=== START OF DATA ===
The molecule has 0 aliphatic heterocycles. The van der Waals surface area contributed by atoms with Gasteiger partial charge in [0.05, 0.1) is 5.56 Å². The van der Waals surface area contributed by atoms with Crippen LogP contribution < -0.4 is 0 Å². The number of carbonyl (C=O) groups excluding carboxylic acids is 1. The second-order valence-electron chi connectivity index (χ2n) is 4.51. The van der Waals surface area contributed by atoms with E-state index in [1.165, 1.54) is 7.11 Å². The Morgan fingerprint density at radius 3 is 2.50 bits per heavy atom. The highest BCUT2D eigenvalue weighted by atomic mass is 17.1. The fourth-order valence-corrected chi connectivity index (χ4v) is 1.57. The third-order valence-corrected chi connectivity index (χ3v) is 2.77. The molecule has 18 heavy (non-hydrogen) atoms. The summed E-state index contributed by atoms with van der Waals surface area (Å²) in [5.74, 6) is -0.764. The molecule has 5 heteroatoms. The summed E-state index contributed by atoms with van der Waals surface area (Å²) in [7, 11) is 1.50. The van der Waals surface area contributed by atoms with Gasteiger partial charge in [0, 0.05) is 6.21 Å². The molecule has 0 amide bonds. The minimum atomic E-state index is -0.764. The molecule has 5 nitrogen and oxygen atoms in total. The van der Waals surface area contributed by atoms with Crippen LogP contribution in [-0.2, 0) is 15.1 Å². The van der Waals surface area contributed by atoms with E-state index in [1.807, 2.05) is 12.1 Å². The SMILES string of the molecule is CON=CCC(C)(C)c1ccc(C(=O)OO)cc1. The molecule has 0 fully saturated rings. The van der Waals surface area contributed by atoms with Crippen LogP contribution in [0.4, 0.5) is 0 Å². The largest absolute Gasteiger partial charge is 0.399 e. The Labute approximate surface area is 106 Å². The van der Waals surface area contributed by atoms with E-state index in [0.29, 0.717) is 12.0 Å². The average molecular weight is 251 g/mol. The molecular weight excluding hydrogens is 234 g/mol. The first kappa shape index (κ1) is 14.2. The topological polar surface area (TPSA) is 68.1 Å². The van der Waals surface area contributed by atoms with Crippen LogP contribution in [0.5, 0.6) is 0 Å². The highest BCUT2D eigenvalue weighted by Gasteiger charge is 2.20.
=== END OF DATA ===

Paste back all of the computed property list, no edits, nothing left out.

The molecule has 0 aliphatic heterocycles. The van der Waals surface area contributed by atoms with Gasteiger partial charge in [0.05, 0.1) is 5.56 Å². The van der Waals surface area contributed by atoms with Crippen LogP contribution < -0.4 is 0 Å². The number of carbonyl (C=O) groups excluding carboxylic acids is 1. The second-order valence-electron chi connectivity index (χ2n) is 4.51. The van der Waals surface area contributed by atoms with E-state index in [1.165, 1.54) is 7.11 Å². The Morgan fingerprint density at radius 3 is 2.50 bits per heavy atom. The highest BCUT2D eigenvalue weighted by atomic mass is 17.1. The fourth-order valence-corrected chi connectivity index (χ4v) is 1.57. The third-order valence-corrected chi connectivity index (χ3v) is 2.77. The molecule has 18 heavy (non-hydrogen) atoms. The summed E-state index contributed by atoms with van der Waals surface area (Å²) in [5.74, 6) is -0.764. The molecule has 5 heteroatoms. The summed E-state index contributed by atoms with van der Waals surface area (Å²) in [7, 11) is 1.50. The van der Waals surface area contributed by atoms with Gasteiger partial charge in [0, 0.05) is 6.21 Å². The molecule has 0 amide bonds. The minimum atomic E-state index is -0.764. The molecule has 5 nitrogen and oxygen atoms in total. The van der Waals surface area contributed by atoms with Crippen LogP contribution in [-0.2, 0) is 15.1 Å². The van der Waals surface area contributed by atoms with E-state index in [1.807, 2.05) is 12.1 Å². The SMILES string of the molecule is CON=CCC(C)(C)c1ccc(C(=O)OO)cc1. The molecule has 0 fully saturated rings. The van der Waals surface area contributed by atoms with Crippen LogP contribution in [0.4, 0.5) is 0 Å². The largest absolute Gasteiger partial charge is 0.399 e. The Labute approximate surface area is 106 Å². The van der Waals surface area contributed by atoms with E-state index in [0.29, 0.717) is 12.0 Å². The average molecular weight is 251 g/mol. The molecular weight excluding hydrogens is 234 g/mol. The first kappa shape index (κ1) is 14.2. The topological polar surface area (TPSA) is 68.1 Å². The van der Waals surface area contributed by atoms with Crippen LogP contribution in [0.5, 0.6) is 0 Å². The highest BCUT2D eigenvalue weighted by Gasteiger charge is 2.20.